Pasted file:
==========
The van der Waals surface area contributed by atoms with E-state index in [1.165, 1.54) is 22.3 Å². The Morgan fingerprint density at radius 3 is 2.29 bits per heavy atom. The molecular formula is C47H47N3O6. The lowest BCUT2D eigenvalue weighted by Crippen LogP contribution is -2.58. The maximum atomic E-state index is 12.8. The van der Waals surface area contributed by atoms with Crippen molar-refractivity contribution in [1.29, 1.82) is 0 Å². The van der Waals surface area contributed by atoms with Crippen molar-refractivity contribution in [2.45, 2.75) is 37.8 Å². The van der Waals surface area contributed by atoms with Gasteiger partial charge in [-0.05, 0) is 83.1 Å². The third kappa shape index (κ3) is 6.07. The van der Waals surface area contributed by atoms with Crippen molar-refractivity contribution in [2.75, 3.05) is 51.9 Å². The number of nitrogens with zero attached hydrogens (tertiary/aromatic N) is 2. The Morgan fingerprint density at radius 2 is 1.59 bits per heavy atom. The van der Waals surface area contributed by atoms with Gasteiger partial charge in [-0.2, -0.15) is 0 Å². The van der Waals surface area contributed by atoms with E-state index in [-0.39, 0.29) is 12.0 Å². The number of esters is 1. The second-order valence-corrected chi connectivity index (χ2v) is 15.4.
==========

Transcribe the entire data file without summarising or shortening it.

The van der Waals surface area contributed by atoms with E-state index in [1.165, 1.54) is 22.3 Å². The Morgan fingerprint density at radius 3 is 2.29 bits per heavy atom. The molecular formula is C47H47N3O6. The lowest BCUT2D eigenvalue weighted by Crippen LogP contribution is -2.58. The maximum atomic E-state index is 12.8. The van der Waals surface area contributed by atoms with Crippen molar-refractivity contribution in [1.29, 1.82) is 0 Å². The van der Waals surface area contributed by atoms with Crippen molar-refractivity contribution in [2.45, 2.75) is 37.8 Å². The van der Waals surface area contributed by atoms with Gasteiger partial charge in [-0.05, 0) is 83.1 Å². The third kappa shape index (κ3) is 6.07. The van der Waals surface area contributed by atoms with Crippen molar-refractivity contribution in [2.75, 3.05) is 51.9 Å². The number of nitrogens with zero attached hydrogens (tertiary/aromatic N) is 2. The Morgan fingerprint density at radius 2 is 1.59 bits per heavy atom. The van der Waals surface area contributed by atoms with Gasteiger partial charge in [-0.2, -0.15) is 0 Å². The van der Waals surface area contributed by atoms with E-state index in [-0.39, 0.29) is 12.0 Å². The number of esters is 1. The second-order valence-corrected chi connectivity index (χ2v) is 15.4.